Allegorical Figures Grace U.S. Coins|
November 15, 2012
This article was originally printed in Numismatic News.
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The concept of symbolic women on coins is not new, and is older than the United States. Great Britain has used Britannia as a national symbol for hundreds of years. France has had Marianne as a symbol of the republic since the 1700s. Female allegorical figures symbolizing faith, hope and charity are seen on older lira coins of Vatican City. Dating back to classical times, concepts of liberty, freedom, justice and other values have been represented by goddesses or allegorical figures.
American numismatists are familiar with the goddess of Liberty. Many different portraits of Liberty have appeared on United States coins since federal coinage began in 1792. From the quaint to the modern, matronly and youthful, the beautiful and downright ugly, Miss Liberty was depicted on circulation coins until 1947. The final Liberty design, the Walking Liberty on the half dollar, is considered one of the most attractive coinage designs and was brought back for use on the silver American Eagles in 1986.
Many different Liberty heads, faces and figures appeared on United States coins in silver, gold and copper. These portraits of Liberty often reflect the fashions and values of the day. And if pattern and experimental pieces are included, a vast array of Liberty portraits can be assembled. Some show her with long flowing hair, others with her hair bundled up. She wears a cap often. She may be standing, striding, or seated. Some portraits are lovely and popular with collectors, and some may look quite old-fashioned to modern eyes.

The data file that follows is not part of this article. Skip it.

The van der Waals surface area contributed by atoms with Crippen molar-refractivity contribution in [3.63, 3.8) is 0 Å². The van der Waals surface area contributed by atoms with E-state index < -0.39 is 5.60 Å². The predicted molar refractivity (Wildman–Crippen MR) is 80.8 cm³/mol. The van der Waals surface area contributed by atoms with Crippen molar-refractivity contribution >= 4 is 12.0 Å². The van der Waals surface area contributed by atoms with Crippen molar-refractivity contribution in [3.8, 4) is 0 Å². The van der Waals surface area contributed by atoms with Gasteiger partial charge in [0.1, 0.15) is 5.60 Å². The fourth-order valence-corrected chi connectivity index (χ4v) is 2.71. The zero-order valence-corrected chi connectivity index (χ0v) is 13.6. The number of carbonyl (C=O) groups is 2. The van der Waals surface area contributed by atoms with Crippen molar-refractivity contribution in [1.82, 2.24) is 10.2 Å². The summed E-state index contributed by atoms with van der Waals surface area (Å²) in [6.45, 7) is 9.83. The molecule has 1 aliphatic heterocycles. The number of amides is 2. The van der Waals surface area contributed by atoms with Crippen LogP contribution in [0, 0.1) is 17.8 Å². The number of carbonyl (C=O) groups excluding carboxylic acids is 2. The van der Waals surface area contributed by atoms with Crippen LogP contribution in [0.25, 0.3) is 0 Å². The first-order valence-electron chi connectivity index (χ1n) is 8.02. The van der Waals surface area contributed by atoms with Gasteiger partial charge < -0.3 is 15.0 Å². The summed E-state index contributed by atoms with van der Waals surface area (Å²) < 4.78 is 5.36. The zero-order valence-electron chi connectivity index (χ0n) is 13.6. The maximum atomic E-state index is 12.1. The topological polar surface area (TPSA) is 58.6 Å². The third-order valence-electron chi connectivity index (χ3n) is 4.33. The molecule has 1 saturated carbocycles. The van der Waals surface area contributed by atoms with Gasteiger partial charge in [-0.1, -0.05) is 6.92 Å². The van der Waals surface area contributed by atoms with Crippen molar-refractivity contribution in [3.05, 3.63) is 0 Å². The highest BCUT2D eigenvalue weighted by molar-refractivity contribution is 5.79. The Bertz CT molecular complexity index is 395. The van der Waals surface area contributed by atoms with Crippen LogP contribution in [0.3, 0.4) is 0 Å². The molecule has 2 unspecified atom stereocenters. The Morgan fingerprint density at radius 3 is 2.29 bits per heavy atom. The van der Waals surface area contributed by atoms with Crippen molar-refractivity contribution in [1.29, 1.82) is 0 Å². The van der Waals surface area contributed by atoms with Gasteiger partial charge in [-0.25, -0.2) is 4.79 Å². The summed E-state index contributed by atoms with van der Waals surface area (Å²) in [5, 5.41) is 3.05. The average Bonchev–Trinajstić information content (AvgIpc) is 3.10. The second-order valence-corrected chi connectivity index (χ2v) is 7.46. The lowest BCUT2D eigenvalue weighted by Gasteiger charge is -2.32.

The 1792 issues show a matronly Liberty on the silver center cent and the half disme, with more attractive portraits on the Birch cent and the pattern quarter. A longtime rumor claims that Martha Washington was the model for the Liberty on the half disme. The early silver coins and large cents show a Liberty head with flowing hair; early gold coins show Liberty with her hair wrapped around a Phrygian cap, a symbol of liberty.
The lovely and popular Draped Bust design was used on silver and copper coins from 1795-1807. Liberty has a most attractive appearance, with long flowing curls, pulled back with a ribbon. A famous beauty of the day was supposedly the model for this design.
One of the most popular Liberty designs shows the goddess seated on a rock, holding a shield in one hand and a Phrygian cap in her other hand. From the small half dime to the silver dollar, the Seated Liberty appeared on silver coins from 1837-1892. A different type of Seated Liberty was used on the Trade dollar of 1873-1885.
Liberty wearing a coronet was the main motif on copper and gold coins of the 19th century, with a few variations. A more classic look was adopted for the quarter eagles and half eagles of the late 1830s, showing Liberty with classical features, as befitting a goddess worshipped in ancient times.